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What is the Autism Spectrum Anyway?

Advocating for autism acceptance begins with sharing knowledge and educating those who want to know more. As someone who, herself, had to start from scratch after being diagnosed I know it’s best to start with the basics: what is autism and how does it present itself.

The DSM-V

I'm going to start with the medical definition as it is described in the DSM-V.

According to the DSM-V, Autism is categorized as:

  1. Persistent deficits in social communication and social interaction across multiple contexts

  2. Restricted, repetitive patterns of behavior, interests, or activities.

  3. Symptoms must be present in the early developmental period (but may not become fully manifest until social demands exceed limited capacities, or may be masked by learned strategies in later life).

  4. Symptoms cause clinically significant impairment in social, occupational, or other important areas of current functioning.

  5. These disturbances are not better explained by intellectual disability or global developmental delay. Intellectual disability and autism spectrum disorder frequently co-occur; to make comorbid diagnoses of autism spectrum disorder and intellectual disability, social communication should be below that expected for general developmental level.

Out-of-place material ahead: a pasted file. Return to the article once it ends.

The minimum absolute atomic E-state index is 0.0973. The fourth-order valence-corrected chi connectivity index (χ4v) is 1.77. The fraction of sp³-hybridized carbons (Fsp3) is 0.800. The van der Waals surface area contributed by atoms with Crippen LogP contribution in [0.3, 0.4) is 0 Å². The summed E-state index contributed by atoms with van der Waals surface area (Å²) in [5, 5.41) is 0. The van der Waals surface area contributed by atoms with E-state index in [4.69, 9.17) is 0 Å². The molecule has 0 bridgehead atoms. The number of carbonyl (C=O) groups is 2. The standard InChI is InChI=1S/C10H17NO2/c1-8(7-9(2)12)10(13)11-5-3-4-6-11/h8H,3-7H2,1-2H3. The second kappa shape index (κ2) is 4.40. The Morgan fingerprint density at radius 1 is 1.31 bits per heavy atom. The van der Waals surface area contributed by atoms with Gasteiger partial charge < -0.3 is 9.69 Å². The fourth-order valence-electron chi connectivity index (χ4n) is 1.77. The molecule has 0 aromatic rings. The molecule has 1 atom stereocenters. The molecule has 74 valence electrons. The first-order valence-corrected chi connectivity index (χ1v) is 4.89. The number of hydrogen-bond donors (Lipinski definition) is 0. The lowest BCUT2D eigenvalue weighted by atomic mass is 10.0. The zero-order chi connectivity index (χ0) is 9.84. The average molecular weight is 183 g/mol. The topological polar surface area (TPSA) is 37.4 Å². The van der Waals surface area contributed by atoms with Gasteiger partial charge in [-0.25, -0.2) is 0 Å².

I know how technical this is and I needed real-world examples to fully understand it myself so I’ve broken down the top two statements below.


A | Persistent deficits in social communication and social interaction across multiple contexts

The DSM-V describes this as:

In comparison, I choose to use the word “difficulty” rather than “deficit” as these experiences are only deficits in the eyes of neurotypical expectations.

Deficits in social-emotional reciprocity.

Difficulty knowing when it’s “your turn,” to speak in a conversation or not realizing others have lost interest in what you're saying.

Deficits in nonverbal communicative behaviors used for social interaction.